NEW YORK: US Treasury yields fell to two-week lows on Friday after consumer price data showed low inflation, disappointing investors who had expected it was improving.
US consumer prices recorded their biggest increase in eight months in September as gasoline prices soared in the wake of hurricane-related production disruptions at oil refineries in the Gulf Coast area, but underlying inflation remained muted.
Excluding the volatile food and energy components, consumer prices gained 0.1 percent in September.
"There is really no fig leaf to cover up this notion that inflation is weak, and it's weak in a very broad sense," said Aaron Kohli, an interest rate strategist at BMO Capital Markets in New York. "The Fed has pointed to inflation bouncing back, and there is no data to support that at the moment."
Benchmark 10-year notes gained 11/32 in price to yield 2.286 percent, the lowest since Sept. 27 and down from 2.323 percent on Thursday.
Minutes from the Federal Reserve's September meeting released on Wednesday showed policymakers had a prolonged debate about the prospects of a pickup in inflation and the path of future interest rate rises if it did not.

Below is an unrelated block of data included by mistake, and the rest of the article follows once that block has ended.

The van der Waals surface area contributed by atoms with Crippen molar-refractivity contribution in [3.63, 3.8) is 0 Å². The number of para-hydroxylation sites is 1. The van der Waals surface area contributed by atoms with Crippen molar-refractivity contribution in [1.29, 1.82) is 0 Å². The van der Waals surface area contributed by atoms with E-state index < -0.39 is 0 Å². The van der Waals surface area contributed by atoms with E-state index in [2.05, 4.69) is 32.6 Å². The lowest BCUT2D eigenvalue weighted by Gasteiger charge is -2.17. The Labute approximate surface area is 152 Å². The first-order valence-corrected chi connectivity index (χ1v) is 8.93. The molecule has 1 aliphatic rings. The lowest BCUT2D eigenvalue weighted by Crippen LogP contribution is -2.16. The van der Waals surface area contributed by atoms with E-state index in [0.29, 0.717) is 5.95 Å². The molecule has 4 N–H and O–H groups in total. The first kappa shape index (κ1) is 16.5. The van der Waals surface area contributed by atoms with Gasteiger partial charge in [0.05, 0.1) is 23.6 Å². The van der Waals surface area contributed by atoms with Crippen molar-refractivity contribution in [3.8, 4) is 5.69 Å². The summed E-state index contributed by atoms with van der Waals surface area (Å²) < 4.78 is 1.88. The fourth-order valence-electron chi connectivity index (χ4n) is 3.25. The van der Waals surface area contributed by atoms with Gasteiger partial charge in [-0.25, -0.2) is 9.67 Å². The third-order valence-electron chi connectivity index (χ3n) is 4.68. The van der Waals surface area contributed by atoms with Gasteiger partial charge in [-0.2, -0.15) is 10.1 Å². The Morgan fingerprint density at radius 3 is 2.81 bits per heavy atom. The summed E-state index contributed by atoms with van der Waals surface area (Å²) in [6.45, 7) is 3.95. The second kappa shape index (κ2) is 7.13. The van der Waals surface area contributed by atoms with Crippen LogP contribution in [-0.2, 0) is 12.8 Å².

Ten-year yields had jumped to 2.402 percent on Oct. 6, their highest level since May 11, after the government's employment report for September showed a rise in wages that boosted expectations for rising inflation.
Analysts, however, have said that data was muddied by recent hurricanes. Adverse weather is seen as impeding lower-income people from getting to work more than it did higher-income employees.
Other data on Friday showed US retail sales recorded their biggest increase in 2-1/2 years in September, probably as reconstruction and cleanup efforts in areas devastated by Hurricanes Harvey and Irma boosted demand for building materials and motor vehicles.